Comfortable and easy to use
In mid-March, Kelly McKenzie felt foggy and developed a low-grade headache. Having recently returned from a work-related trip overseas, she assumed it was jetlag. But as her symptoms progressed to include cough and congestion, she started to worry. Although her symptoms were not severe enough to seek COVID-19 testing, she knew she should self-isolate.
“Between my international travel and the symptoms, my director and I decided it was best for me to stay home from work, so I wasn’t bringing anything contagious into the hospital,” said McKenzie, who is a research physical therapist at Shirley Ryan AbilityLab.
McKenzie joined the pilot study to test the device and train the algorithm with her symptoms. After wearing the sensor around the clock for a week, she was amazed by the comfort of the soft silicone material and ease of use. Wearers simply charge the device, put it on and it immediately begins to work — streaming real-time data to a smartphone or tablet.
“When you first put it on, you can feel it just because it’s new and different,” McKenzie said. “But after you have worn it for a while, you don’t even notice it.”
Because it is fully encased without wires, electrodes, charge ports or removable batteries, the device can be worn while exercising or in the shower. It turns out this also is important for sterilization and reuse.
“This is absolutely critical for use in the context of this extremely contagious disease,” Rogers said. “Because it is fully sealed in a soft biocompatible silicone material, it can be completely immersed in alcohol, and then exposed to a gas-based system for rigorous sterilization. If there were exposed regions, or plugs or ports or other physical interfaces, the device would not be relevant for this application.”
In the coming weeks, the Northwestern and Shirley Ryan AbilityLab teams will continue collecting patient data to strengthen their algorithms — through deployments both in the clinic and at home. They also are responding to other requests for access to the technology, across the medical complex in Chicago. Additional deployments are starting now.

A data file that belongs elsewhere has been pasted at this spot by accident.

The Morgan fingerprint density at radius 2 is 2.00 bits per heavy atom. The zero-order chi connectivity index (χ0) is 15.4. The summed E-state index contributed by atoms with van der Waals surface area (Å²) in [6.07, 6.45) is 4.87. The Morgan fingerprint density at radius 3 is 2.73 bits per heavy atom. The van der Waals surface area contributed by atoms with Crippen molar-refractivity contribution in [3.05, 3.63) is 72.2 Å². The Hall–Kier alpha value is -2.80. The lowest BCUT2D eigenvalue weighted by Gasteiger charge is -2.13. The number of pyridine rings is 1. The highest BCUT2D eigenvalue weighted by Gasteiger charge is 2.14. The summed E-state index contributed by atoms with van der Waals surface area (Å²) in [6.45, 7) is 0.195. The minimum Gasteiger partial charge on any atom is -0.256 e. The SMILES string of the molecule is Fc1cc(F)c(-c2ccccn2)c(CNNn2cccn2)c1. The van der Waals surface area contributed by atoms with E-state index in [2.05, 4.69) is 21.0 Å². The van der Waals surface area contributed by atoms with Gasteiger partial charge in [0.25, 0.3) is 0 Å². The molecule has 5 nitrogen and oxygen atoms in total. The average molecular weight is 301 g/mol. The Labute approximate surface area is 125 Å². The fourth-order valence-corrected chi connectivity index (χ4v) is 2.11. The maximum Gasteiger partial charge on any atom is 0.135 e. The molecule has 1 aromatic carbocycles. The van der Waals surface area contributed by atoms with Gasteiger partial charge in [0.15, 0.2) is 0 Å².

Rogers and Jayaraman also are examining data from patients recovering from COVID-19, attempting to determine when they are no longer contagious. Some of the patients wearing the device have been dismissed from the acute-care hospital and are rehabilitating at Shirley Ryan AbilityLab. In the future, this device could help determine whether post-COVID patients still have minor, perhaps imperceptible symptoms.
Rogers hopes the device will not just tell physicians how to best treat COVID-19 but also inform researchers about the nature of the virus itself.
“The growing amount of information and understanding around COVID-19 as a disease will be critically important to containing and treating the current outbreak as well as those that might occur in the future,” he said. “We hope, and we believe, that these devices may help in these efforts by identifying and quantifying characteristics and essential features of cough and respiratory activity associated with this disease.”
To accelerate the deployment of this device, the team recently launched a lean engineering-centric company, Sonica Health, based on intellectual property (IP) jointly developed by Northwestern and the Shirley Ryan AbilityLab. The IP related to this project has been optioned and is being licensed through Northwestern's Innovation and New Ventures Office. Exploring use of the device for the COVID-19 response is supported by the Biomedical Advanced Research and Development Authority (BARDA), part of the Office of the Assistant Secretary for Preparedness and Response at the U.S. Department of Health and Human Services.
BARDA invests in the innovation, advanced research and development, acquisition and manufacturing of medical countermeasures — vaccines, drugs, therapeutics, diagnostic tools and non-pharmaceutical products needed to combat health security threats. To date, 54 BARDA-supported products have achieved regulatory approval, licensure or clearance. DRIVe (Division of Research, Innovation and Ventures) within BARDA, catalyzes the development of innovative products and approaches, like the Sonica Health technology, with the aim of solving major health security challenges.
This wireless sensor project is one of several current efforts led by Northwestern researchers who are on the front lines of the COVID-19 crisis.
About the researchers
A world-renowned bioelectronics pioneer, Rogers is the Louis Simpson and Kimberly Querrey Professor of Materials Science and Biomedical Engineering in Northwestern’s McCormick School of Engineering, professor of neurological surgery in the Feinberg School of Medicine and director of the Querrey Simpson Institute for Bioelectronics.
A leading expert on wearable technology, Jayaraman is the director of the Max Näder Center for Rehabilitation Technologies and Outcomes Research at Shirley Ryan AbilityLab. He also is an associate professor of physical medicine and rehabilitation at Feinberg.
Research contributors include Anthony Banks, Shuai (Steve) Xu, Hyoyoung Jeong, Jongyoon Lee, Peter Lee, Lisa Crossman, J.K. Chang, Andreas Tzavelis and Xiaoyue Ni from Northwestern and Chaithanya K. Mummidisetty, Nicholas Shawen, Luca Lonini, Sung Yul Shin and Chandra Jayaraman from Shirley Ryan AbilityLab.
Editor's note: Rogers, Xu and Banks have financial interests in Sonica Health.